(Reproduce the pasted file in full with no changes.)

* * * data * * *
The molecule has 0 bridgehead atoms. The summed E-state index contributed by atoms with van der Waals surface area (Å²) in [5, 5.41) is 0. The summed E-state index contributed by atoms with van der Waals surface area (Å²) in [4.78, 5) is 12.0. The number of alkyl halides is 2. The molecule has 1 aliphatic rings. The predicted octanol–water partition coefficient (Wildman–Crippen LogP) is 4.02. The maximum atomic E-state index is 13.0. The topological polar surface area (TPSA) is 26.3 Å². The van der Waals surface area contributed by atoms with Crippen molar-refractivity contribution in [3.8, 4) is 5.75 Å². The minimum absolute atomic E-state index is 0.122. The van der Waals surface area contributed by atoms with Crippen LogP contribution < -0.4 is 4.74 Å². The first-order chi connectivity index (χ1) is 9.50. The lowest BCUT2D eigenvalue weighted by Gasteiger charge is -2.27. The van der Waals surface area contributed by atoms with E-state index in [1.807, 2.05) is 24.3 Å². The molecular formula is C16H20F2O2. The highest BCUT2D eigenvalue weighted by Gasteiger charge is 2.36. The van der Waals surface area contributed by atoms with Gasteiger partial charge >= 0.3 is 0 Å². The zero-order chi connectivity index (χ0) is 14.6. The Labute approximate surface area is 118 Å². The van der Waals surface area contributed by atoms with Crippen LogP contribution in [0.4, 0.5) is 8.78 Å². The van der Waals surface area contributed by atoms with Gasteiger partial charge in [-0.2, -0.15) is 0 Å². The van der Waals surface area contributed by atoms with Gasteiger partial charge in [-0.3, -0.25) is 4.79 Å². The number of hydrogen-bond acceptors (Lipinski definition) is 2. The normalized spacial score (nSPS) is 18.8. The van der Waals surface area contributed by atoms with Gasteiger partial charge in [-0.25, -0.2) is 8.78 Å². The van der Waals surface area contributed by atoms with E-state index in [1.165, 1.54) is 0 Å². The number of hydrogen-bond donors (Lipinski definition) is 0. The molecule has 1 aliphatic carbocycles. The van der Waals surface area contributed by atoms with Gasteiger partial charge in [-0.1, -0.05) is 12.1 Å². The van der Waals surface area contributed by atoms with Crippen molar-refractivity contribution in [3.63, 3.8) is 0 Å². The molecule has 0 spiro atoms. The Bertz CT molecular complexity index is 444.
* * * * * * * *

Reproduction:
The molecule has 0 bridgehead atoms. The summed E-state index contributed by atoms with van der Waals surface area (Å²) in [5, 5.41) is 0. The summed E-state index contributed by atoms with van der Waals surface area (Å²) in [4.78, 5) is 12.0. The number of alkyl halides is 2. The molecule has 1 aliphatic rings. The predicted octanol–water partition coefficient (Wildman–Crippen LogP) is 4.02. The maximum atomic E-state index is 13.0. The topological polar surface area (TPSA) is 26.3 Å². The van der Waals surface area contributed by atoms with Crippen molar-refractivity contribution in [3.8, 4) is 5.75 Å². The minimum absolute atomic E-state index is 0.122. The van der Waals surface area contributed by atoms with Crippen LogP contribution < -0.4 is 4.74 Å². The first-order chi connectivity index (χ1) is 9.50. The lowest BCUT2D eigenvalue weighted by Gasteiger charge is -2.27. The van der Waals surface area contributed by atoms with E-state index in [1.807, 2.05) is 24.3 Å². The molecular formula is C16H20F2O2. The highest BCUT2D eigenvalue weighted by Gasteiger charge is 2.36. The van der Waals surface area contributed by atoms with Gasteiger partial charge >= 0.3 is 0 Å². The zero-order chi connectivity index (χ0) is 14.6. The Labute approximate surface area is 118 Å². The van der Waals surface area contributed by atoms with Crippen LogP contribution in [0.4, 0.5) is 8.78 Å². The van der Waals surface area contributed by atoms with Gasteiger partial charge in [-0.2, -0.15) is 0 Å². The van der Waals surface area contributed by atoms with Gasteiger partial charge in [-0.3, -0.25) is 4.79 Å². The number of hydrogen-bond acceptors (Lipinski definition) is 2. The normalized spacial score (nSPS) is 18.8. The van der Waals surface area contributed by atoms with Gasteiger partial charge in [-0.25, -0.2) is 8.78 Å². The van der Waals surface area contributed by atoms with E-state index in [1.165, 1.54) is 0 Å². The number of hydrogen-bond donors (Lipinski definition) is 0. The molecule has 1 aliphatic carbocycles. The van der Waals surface area contributed by atoms with Gasteiger partial charge in [-0.1, -0.05) is 12.1 Å². The van der Waals surface area contributed by atoms with Crippen molar-refractivity contribution in [3.63, 3.8) is 0 Å². The molecule has 0 spiro atoms. The Bertz CT molecular complexity index is 444.